Eric Walcott was adamant. “We need the creative genius of the world to bear on Haiti and Afghanistan.” He said, “leverage the diaspora” to develop Haiti. There are more Haitian medics in New York and Miami than all of Haiti. He stressed that Haiti is not poor; the conditions are what is poor. But the population has pride, talent, and resourcefulness. Walcott made a special point about elections in Haiti. He said, “Elections are a process,” not an event. He has experience. From 1998 to 2000, Walcott served as the lead observer for the OAS, for elections in Haiti.

Joel DeJean, an American of Haitian lineage, was forceful about the need to aim for the highest level in that nation, for example, to leapfrog from charcoal to nuclear power. He advised, “give China the opportunity” to deploy the very latest nuclear technology in Haiti—the pebble-bed gas-cooled modular reactor. We “don’t need more nuclear submarines, we need nuclear technology!” He called for the establishment of a development bank in Haiti, and other specifics.

Dr. Faggett summed up at many points, with the widest viewpoint and encouragement of action. He served in the U.S. military’s “Caribbean Peace-Keeping Force,” and was emphatic about taking action not only in Haiti, but worldwide. He referenced President Franklin Delano Roosevelt, saying that “you can tell a lot about people, by how they take care of the health of their people.” He reported that, at present, aid workers in Haiti are having to shelter in place, because of the terrible conditions.

But, he said, we should mobilize. Have “vaccine diplomacy,” and work to build a health platform in Haiti, and a health care delivery system the world over. He is “excited about realizing Helga’s mission,” referring to Helga Zepp-LaRouche, Chairwoman of the Schiller Institute, who issued a call in June 2020, for a world health security platform. At that time, she, and Dr. Joycelyn Elders, former U.S. Surgeon General, formed the Committee for the Coincidence of Opposites.

For more information contact the Schiller Institute at contact@schillerinstitute.org


Implement LaRouche’s 2010 Rebuilding Program in Haiti Now: The 2021 Earthquake Can Not Be Allowed To Be A Further Descent into Hell!

Had American statesman Lyndon LaRouche’s program to rebuild Haiti been implemented, in response to the devastating Jan. 12, 2010 earthquake, which killed between 250,000 and 300,000 people, this impoverished nation would not be suffering the level of death and destruction so far wrought by the August 14 earthquake that measured 7.2 on the Richter scale. And the carnage will become much greater as a series of tropical storms hit, which are expected to be rolling in, perhaps one after another. 

As of August 17, reports are that 1,900 people are dead, 10,000 injured, and 37,000 homes have been destroyed. Homes, schools, supermarkets, and roads were leveled in the southern and western parts of the country. People are terrified. They have once again been abandoned by the United States and its international partners, left to perish in extreme poverty, disease, and misery.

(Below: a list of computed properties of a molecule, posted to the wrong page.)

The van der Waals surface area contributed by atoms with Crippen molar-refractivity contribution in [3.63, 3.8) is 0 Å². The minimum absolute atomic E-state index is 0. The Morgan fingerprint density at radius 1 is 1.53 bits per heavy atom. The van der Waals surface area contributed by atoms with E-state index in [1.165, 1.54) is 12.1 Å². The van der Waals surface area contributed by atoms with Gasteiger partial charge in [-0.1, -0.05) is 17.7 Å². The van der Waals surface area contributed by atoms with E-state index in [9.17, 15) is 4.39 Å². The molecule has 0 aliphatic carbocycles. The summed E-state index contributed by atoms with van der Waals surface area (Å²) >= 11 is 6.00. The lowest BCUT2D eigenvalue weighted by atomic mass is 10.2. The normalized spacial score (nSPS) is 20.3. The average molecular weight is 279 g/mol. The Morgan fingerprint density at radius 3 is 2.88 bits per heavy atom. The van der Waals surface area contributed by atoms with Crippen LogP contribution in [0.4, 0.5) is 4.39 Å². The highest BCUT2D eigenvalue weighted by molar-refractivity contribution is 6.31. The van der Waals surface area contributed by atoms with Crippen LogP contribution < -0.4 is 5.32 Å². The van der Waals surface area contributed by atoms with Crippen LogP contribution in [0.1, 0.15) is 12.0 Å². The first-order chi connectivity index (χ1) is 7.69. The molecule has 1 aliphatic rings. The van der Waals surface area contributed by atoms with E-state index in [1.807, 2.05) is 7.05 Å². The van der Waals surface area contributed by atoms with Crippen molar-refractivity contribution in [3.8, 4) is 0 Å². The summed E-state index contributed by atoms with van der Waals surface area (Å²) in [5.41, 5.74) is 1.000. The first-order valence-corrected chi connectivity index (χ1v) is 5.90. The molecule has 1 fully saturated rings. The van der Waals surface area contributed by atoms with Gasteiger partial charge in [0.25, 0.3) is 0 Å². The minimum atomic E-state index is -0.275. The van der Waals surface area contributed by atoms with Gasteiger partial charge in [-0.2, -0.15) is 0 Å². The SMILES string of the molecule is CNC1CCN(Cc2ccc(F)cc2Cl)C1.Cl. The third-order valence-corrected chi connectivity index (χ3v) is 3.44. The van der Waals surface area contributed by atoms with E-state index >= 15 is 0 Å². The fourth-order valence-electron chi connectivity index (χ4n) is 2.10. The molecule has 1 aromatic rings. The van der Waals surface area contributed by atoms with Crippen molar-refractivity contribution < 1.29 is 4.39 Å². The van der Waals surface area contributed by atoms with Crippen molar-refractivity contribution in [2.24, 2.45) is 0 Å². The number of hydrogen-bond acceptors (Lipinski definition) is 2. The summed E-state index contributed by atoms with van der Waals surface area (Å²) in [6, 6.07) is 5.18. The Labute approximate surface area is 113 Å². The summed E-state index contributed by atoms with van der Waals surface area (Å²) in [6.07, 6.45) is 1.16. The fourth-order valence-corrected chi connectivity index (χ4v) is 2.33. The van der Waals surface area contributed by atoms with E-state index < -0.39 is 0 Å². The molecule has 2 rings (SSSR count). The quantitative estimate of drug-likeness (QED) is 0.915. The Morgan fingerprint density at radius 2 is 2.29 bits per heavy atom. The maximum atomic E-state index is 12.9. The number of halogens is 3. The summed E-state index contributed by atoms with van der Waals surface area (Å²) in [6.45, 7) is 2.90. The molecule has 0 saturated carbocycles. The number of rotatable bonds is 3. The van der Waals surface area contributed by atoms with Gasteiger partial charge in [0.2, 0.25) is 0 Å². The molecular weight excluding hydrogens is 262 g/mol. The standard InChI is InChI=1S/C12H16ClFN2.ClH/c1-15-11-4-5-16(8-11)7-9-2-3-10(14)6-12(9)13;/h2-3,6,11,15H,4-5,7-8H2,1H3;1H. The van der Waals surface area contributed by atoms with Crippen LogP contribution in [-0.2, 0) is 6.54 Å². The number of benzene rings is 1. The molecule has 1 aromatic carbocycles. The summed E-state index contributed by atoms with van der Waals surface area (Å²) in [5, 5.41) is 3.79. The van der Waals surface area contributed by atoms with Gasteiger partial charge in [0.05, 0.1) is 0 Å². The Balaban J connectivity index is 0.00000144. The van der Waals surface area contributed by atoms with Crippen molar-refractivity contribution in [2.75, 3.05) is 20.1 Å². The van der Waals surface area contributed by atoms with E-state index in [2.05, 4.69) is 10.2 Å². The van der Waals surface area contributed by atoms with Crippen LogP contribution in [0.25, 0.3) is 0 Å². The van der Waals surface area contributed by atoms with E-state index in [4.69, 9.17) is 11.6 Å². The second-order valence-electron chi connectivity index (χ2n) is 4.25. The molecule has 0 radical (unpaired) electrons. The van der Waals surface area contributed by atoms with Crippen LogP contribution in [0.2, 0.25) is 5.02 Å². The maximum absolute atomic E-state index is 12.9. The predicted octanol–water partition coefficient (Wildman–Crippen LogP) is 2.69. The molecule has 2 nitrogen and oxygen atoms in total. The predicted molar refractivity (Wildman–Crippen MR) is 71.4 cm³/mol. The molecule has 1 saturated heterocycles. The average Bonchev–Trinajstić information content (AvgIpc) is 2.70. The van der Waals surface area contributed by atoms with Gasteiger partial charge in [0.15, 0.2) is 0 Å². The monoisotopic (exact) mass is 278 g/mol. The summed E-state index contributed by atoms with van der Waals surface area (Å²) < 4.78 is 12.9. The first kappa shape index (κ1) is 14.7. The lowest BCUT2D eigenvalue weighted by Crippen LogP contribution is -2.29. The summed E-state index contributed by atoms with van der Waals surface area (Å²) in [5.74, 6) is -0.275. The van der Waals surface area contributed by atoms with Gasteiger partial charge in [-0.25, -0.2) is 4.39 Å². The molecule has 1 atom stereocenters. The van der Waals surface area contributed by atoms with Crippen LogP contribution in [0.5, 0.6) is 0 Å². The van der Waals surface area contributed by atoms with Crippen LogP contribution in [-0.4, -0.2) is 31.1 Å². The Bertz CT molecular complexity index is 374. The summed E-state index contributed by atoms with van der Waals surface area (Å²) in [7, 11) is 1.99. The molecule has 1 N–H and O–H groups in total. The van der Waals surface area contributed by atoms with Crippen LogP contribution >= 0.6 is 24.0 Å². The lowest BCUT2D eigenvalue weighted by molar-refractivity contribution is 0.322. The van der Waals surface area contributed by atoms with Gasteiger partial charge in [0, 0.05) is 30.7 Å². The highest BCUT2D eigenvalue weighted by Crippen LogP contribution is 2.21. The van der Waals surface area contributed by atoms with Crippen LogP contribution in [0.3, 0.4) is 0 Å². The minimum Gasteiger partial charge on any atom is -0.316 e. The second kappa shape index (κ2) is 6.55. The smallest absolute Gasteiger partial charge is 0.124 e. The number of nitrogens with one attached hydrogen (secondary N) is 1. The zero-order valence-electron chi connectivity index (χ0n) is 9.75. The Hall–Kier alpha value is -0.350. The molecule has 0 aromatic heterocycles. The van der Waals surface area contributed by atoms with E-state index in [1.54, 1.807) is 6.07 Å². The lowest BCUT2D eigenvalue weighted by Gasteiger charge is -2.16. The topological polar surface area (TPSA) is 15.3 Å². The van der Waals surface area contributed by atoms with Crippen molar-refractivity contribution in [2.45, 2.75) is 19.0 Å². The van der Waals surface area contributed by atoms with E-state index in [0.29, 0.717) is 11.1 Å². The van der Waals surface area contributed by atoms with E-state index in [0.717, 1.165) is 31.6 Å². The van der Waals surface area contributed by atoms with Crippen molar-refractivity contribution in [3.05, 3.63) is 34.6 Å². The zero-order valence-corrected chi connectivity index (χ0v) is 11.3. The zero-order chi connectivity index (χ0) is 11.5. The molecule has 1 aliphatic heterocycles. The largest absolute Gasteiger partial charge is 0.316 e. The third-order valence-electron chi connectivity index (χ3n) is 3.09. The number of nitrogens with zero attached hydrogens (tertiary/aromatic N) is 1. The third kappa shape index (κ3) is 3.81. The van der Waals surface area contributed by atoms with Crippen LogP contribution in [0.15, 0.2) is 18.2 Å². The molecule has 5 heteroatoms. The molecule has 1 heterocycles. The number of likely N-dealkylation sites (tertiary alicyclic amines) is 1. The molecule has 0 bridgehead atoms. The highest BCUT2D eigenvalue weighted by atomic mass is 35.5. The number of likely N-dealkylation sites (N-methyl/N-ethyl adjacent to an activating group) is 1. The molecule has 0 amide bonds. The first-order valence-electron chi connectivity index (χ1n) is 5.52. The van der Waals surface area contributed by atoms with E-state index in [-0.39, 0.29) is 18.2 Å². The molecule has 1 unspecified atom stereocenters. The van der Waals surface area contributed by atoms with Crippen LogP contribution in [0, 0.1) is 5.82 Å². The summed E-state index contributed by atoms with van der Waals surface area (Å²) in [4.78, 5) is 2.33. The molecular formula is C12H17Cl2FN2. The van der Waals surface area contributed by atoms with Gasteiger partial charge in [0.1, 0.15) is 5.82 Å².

Lyndon LaRouche immediately responded to the 2010 earthquake by calling for an emergency reconstruction program for Haiti, to which, he said, the U.S. had a special responsibility. He called on the Army Corps of Engineers (USACE) to first deploy to rescue and relocate up to 1 million homeless Haitians from Port-au-Prince to higher ground before the rainy season arrived and unleashed a dangerous health and sanitation crisis for these destitute citizens; he then proposed a comprehensive program to focus on building infrastructure—for sanitation, water management, irrigation, earthquake-proof housing, transportation, agriculture, etc.

LaRouche also recommended that the U.S. sign a 25-year treaty with Haiti, “a treaty agreement to reestablish the efficient sovereignty of the nation of Haiti, after the destructive effect of this and preceding difficulties. We make a contract with the government, as a treaty agreement, between the United States and Haiti, to assure the rebuilding of their country, in a form in which it will actually be a functioning country which can survive.” Those proposals are available here.

President Barack Obama rejected LaRouche’s proposals, and instead removed crucial economic and military aid, encouraging what became known as the “Republic of NGOs” — a large unwieldy network of foreign NGOs that had a lot of money to throw around but did nothing of any real substance. 

Years later, in 2017, when China’s Southwest Engineering Municipal Design Research Institute joined with the Haitian firm Bayti Ayiti to propose a $30 billion program to completely rebuild Haiti, with $4.7 billion to rebuild the capital, Port-au-Prince, with sanitation infrastructure, housing, and transportation, the IMF reportedly stepped in—EIR was told at the time—to make sure the proposal went nowhere.

On March 10, 2010, EIR published a 20-page package which detailed the programmatic solutions Haiti required and identified those monetarist political forces committed to keeping in place the Malthusian economic policies that had made Haiti so vulnerable to disaster, and which remain in effect today. That package is available here.